Laurent Pelly

Fun’n’frolics

House detail, Limone sul Garda, Brescia, Italy. Image: Mark Tyson

House detail, Limone sul Garda, Brescia, Italy. Image: Mark Tyson

A cool, sunny Autumn day in London; a warm, sunny comedy at the Royal Opera House: Donizetti’s L’Elisir d’Amore, in Laurent Pelly’s energetic production.

Lucy Crowe was an Adina with a little more bite than usual, helped by a keen comedy swagger and a plangency in her voice, which amply gave to the more thoughtful moments what may have been missing from the farcical. There was no dimming of Terfel’s ebullience in Dulcamara’s daft scenes. Levente Molnár had the Monty Python-esque physical comedy of Belcore in good measure, but could have done with a bit more vocal brilliance to match it. And Vittorio Grigolo… ah well, his puppy-dog over-acting rather suited the role of Nemorino, in fact more than I had expected. Sledgehammers and nuts had come to mind when I contemplated this casting and, indeed, we should gloss over an Una furtiva lagrima which sounded as though written by Giordani, for which Daniele Rustioni in the pit shared the blame. But, that said, his Nemorino won the house over on the basis of vocal heft and force of personality.

Rustioni seemed to me to struggle with some co-ordination between stage and pit here and there, but kept things buoyant. The orchestra played brilliantly; the chorus – on slightly muted form, I thought – framed the action with giddy excitement. The dog did its thing. The sun shone. We all went out smiling.

 

1840: a year of contrasts

Last night was, originally, to have been La Fille du Régiment at Covent Garden. However, when we got lucky with tickets for the Christian Gerhaher recital at Wigmore Hall, La Fille had to go – well, in fact we moved to last Sunday’s matinee. The contrast between the two was marked, to be sure. It’s a bit difficult to think back on Fille with Gerhaher’s glorious, and resolutely serious, Schumann still fresh in my ears. (more…)

Manon, thoroughly revived

On Friday 24 January, I caught the revival of the Royal Opera’s Manon. I looked back at my musings on the first run back in 2010, when it functioned as a star-vehicle for Anna Netrebko and Vittorio Grigolo.  I was distinctly underwhelmed by the piece, and not particularly swept away by the two lead singers. Happily, whilst still remaining not entirely convinced by Massenet in this work, the performance was more impressive. (more…)

The Devil’s in the Details

Last Sunday (9th) was spent in the company of a French operatic rarity, exhumed (quite literally in Act 3) by the Royal Opera after 122 years of absence from the Covent Garden stage. Robert le Diable by Giacomo Meyerbeer burst forth with a comparative absence of dark Gothic gloom, an over-abundance of brightly coloured horses and maidens, and a ballet of zombie nuns.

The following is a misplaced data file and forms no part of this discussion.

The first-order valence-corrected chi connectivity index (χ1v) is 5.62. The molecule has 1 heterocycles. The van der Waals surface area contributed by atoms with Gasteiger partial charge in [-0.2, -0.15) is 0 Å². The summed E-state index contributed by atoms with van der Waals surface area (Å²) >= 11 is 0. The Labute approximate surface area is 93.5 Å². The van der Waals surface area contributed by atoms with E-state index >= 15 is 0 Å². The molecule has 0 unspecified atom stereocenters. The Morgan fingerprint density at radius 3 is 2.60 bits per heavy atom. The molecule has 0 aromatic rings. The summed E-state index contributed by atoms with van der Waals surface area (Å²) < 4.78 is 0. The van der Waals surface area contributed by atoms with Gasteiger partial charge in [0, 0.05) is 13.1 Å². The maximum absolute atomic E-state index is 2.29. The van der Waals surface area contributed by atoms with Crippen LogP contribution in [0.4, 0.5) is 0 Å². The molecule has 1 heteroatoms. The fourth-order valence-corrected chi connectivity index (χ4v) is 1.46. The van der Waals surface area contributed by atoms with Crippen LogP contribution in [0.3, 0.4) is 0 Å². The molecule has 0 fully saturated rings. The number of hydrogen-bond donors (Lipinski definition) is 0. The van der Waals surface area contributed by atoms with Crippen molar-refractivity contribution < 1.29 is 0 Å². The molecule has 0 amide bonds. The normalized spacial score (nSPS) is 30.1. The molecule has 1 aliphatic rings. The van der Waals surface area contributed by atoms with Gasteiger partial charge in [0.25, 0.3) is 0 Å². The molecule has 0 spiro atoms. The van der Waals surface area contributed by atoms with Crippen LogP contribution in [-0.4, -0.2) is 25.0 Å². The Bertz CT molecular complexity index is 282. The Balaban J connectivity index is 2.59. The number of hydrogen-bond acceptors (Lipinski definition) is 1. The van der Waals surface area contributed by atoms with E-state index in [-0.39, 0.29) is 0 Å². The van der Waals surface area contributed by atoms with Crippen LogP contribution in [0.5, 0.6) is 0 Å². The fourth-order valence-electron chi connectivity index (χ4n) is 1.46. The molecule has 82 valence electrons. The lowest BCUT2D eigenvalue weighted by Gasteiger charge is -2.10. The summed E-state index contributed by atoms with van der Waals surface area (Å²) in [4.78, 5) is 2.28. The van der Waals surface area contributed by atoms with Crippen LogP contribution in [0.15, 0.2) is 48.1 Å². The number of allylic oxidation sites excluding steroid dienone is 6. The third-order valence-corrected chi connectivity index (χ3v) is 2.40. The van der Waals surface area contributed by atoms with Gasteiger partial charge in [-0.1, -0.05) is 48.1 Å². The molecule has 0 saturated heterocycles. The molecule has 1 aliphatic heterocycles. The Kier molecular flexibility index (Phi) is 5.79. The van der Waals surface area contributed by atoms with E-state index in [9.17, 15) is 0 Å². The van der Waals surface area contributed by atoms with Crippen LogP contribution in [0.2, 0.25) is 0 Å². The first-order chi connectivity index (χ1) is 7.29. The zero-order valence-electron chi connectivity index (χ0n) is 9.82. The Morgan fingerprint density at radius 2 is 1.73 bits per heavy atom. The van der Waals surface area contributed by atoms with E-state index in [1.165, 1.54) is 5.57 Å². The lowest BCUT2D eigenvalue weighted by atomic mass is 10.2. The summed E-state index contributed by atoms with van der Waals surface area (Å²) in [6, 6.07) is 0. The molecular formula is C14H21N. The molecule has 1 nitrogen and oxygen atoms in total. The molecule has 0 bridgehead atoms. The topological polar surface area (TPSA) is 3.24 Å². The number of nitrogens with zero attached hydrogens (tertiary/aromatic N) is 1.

The combination of the production and the opera itself seems to have markedly divided opinion. On Twitter, snippets like “Mon Dieu! What a load of twaddle” and “Thanx 4 a rare opera but pls put it away 4 another 120yrs.” met with others who couldn’t wait to go back again. Broadly, I think views came down on the side of reservations rather than ovations.

But, do you know? I rather liked it. (more…)

Freischütz & Fille

Two evenings, both with flaws as well as tremendous performances; both looked forward to immensely, and one more successful than the other.

The first – and most successful – was the concert performance of Der Freischütz at the Barbican (21/4).  The LSO were on fine form, with all the gorgeous sonorities of the score richly displayed.  Sir Colin Davis ensured there was the right amount of pep in all of the folksy numbers, the angst of Agathe and Max was given its space, and there was a liberal dose of fire and thunder in the Wolf’s Glen scene.  I could have done without some of the electronic sound effects: I thought we left such things behind with John Culshaw’s Solti Ring recording. (more…)

It surely doesn’t get any better…?

Italian opera, composed for the French traditions of opera comique, performed by some of the world’s leading exponents, singing and acting at the top of their game, in a funky, bright, clear, witty production with one of the world’s finest opera companies providing chorus and orchestra.  Maybe the sun has got to me over the weekend, but La Fille du Régiment at Covent Garden struck these eyes and ears as damn-nigh perfect.

Oh, alright, there are a few quibbles.  The orchestral playing started a little ragged; the lead tenor may have over-milked some of the big moments; the lead soprano may have given the impression of sailing a little close to the edge; you could carp about a well-known British comedienne overdoing it in the cameo role; maybe the old bat was a bit less old-battish than the last occupant of the role; and maybe there is a lingering doubt that the material is all being held up by the sheer energy with which it’s being attacked.  But all of those niggles really don’t tarnish a bright, shiny, fabulous evening… (more…)